Below is another article which appeared in the Jackson Citizen Patriot on February 23,2006
Maybe-son of Elvis has itch to sing songs again by Brad Flory
Jackson's leading almost-famous truck mechanic had a career in music before his mother ruined the fun.
Tim Farrell played guitar and sang in nightclubs in Tennessee and Minnesota from his teen years to age 25. He was in a garage band with tow sons of Carl "Blue Suede Shoes" Perkins, who lived six blocks from where Farrell grew up in Jackson, Tenn.
Great balls of fire, Farrell once opened a show for Jerry Lee Lewis.
Then his mom told the newspapers Farrell is the illegitimate son of Elvis Presley. It was news to him.
"When my mother came out with that thing (in 1978), at first it was really exciting and cool," Farrell said. His excitement did not last.
Curiosity seekers quickly made Farrell feel like a side show, not a musician. He told his mother to quit making a spectacle. "What I worked on with my music all those years didn't mean anything anymore," Farrell said. "It felt demeaning."
By 1980, Farrell was so fed up he gave up music. Gave it up, that is, until now. At age 50, he is ready to try a comeback.
"I just want to sing again," said Farrell, who lives in Horton and owns Farrell Fleet Service, 1305 Page Ave. in Jackson. "I don't want any compensation because I don't want to give people the wrong idea why I am coming back."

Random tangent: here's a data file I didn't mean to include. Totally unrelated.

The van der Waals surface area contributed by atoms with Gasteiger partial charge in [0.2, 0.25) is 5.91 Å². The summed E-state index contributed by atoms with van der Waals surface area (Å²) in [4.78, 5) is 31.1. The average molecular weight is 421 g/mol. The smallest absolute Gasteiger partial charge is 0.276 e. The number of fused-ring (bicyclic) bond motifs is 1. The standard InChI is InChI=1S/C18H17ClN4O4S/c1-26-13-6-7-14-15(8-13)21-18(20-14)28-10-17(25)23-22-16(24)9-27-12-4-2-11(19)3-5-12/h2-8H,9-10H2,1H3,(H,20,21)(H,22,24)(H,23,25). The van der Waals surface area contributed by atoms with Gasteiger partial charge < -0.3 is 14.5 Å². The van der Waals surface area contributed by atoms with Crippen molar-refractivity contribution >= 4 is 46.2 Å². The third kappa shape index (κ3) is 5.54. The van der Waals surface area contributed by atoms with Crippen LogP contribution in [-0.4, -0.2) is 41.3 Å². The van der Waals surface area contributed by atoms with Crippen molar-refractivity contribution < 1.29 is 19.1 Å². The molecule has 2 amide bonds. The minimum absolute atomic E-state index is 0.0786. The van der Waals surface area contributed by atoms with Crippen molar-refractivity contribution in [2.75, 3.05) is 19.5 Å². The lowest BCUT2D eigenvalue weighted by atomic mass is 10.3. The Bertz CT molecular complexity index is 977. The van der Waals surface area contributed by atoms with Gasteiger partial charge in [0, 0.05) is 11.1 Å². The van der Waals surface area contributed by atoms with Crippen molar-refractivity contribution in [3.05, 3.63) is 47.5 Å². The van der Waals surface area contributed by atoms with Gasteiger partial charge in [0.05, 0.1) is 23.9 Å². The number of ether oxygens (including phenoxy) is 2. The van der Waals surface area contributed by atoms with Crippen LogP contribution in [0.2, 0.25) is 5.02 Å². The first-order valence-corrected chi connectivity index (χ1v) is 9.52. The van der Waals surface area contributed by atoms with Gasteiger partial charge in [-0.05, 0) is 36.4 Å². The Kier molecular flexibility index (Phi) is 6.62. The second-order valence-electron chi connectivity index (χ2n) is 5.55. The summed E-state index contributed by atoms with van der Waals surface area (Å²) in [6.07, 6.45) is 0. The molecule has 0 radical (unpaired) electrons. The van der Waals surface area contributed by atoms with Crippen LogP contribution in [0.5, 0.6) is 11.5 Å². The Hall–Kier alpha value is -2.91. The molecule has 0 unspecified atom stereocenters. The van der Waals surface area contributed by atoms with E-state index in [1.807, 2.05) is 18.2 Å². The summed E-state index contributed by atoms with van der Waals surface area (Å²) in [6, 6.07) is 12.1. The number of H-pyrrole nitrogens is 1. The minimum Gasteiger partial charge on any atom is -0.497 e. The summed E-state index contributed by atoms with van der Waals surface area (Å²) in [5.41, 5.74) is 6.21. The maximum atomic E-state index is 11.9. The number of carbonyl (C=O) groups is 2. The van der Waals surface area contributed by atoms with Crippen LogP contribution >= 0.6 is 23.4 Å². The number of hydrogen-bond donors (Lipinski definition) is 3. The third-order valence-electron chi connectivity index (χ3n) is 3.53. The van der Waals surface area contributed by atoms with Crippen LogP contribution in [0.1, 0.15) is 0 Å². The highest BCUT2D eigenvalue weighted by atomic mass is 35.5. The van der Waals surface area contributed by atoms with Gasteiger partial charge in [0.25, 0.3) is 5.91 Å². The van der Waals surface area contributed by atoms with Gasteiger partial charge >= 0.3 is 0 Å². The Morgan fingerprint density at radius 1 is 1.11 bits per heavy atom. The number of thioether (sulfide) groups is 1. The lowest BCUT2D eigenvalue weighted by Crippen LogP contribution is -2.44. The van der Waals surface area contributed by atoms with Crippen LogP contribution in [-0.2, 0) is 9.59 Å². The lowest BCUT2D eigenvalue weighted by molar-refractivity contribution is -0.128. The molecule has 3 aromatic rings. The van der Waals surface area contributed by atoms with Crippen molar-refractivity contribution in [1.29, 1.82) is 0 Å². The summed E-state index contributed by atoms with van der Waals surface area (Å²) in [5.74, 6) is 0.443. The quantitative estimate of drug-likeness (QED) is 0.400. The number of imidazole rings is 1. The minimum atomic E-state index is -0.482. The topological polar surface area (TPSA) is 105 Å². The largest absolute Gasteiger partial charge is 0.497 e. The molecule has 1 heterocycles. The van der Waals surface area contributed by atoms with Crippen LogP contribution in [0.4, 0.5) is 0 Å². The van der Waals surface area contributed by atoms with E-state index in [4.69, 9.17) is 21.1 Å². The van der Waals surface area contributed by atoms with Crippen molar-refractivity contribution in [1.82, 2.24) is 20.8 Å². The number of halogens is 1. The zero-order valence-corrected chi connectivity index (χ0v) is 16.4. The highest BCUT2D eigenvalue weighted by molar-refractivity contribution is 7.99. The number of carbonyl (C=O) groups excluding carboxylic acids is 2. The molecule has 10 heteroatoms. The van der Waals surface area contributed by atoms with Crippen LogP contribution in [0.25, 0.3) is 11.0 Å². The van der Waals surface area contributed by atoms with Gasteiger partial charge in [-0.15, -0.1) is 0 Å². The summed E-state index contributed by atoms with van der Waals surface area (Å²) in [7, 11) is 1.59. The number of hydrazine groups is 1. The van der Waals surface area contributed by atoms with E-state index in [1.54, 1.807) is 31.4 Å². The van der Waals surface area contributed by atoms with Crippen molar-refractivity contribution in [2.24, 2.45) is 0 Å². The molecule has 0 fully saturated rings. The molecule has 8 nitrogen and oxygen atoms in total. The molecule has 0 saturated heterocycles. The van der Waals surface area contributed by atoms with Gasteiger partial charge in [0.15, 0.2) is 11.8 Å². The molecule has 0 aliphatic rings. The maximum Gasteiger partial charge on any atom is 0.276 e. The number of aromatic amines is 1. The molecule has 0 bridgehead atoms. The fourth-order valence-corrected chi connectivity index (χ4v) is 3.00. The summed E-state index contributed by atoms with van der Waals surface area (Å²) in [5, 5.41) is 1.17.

Since moving to Jackson, Mich., in 1989, Farrell kept the Elvis story mostly secret until recently.
Two years ago, after his mother died, Farrell began looking for evidence to prove or disprove her claim.
Through lawyers, a website and public appeals, Farrell has asked for a DNA test comparison to The King. The Presley people have ignored him. "I don't want to sue. I don't want money, and I don't want an inheritance," he said. "All I want is to know who I am."
"But I don't have a right to force anyone to give DNA."
Going public has made Farrell feel free to sing again. He is looking into doing free shows in Jackson and is willing to use his "little bit of notoriety" to help draw crowds to a charity benefit.
DNA technology makes him more comfortable appearing in public today, he said. "Back then there was nothing we could do to prove it," Farrell said. "Now I can tell the people what are doing to find out if it is true."
As a performer, Farrell favors old rock'n'roll, country music and gospel. He plays a few Elvis Presley songs but also covers Perkins, Johnny Cash and Hank Williams.
Does he sound like Elvis? You may be able to judge for yourself soon. "I've wanted to sing again ever since I quit," Farrell said. "I don't see the point of waiting anymore."
Twenty-five years between gigs is a long time. For Farrell, it is one price of life as the maybe-son of Elvis Presley.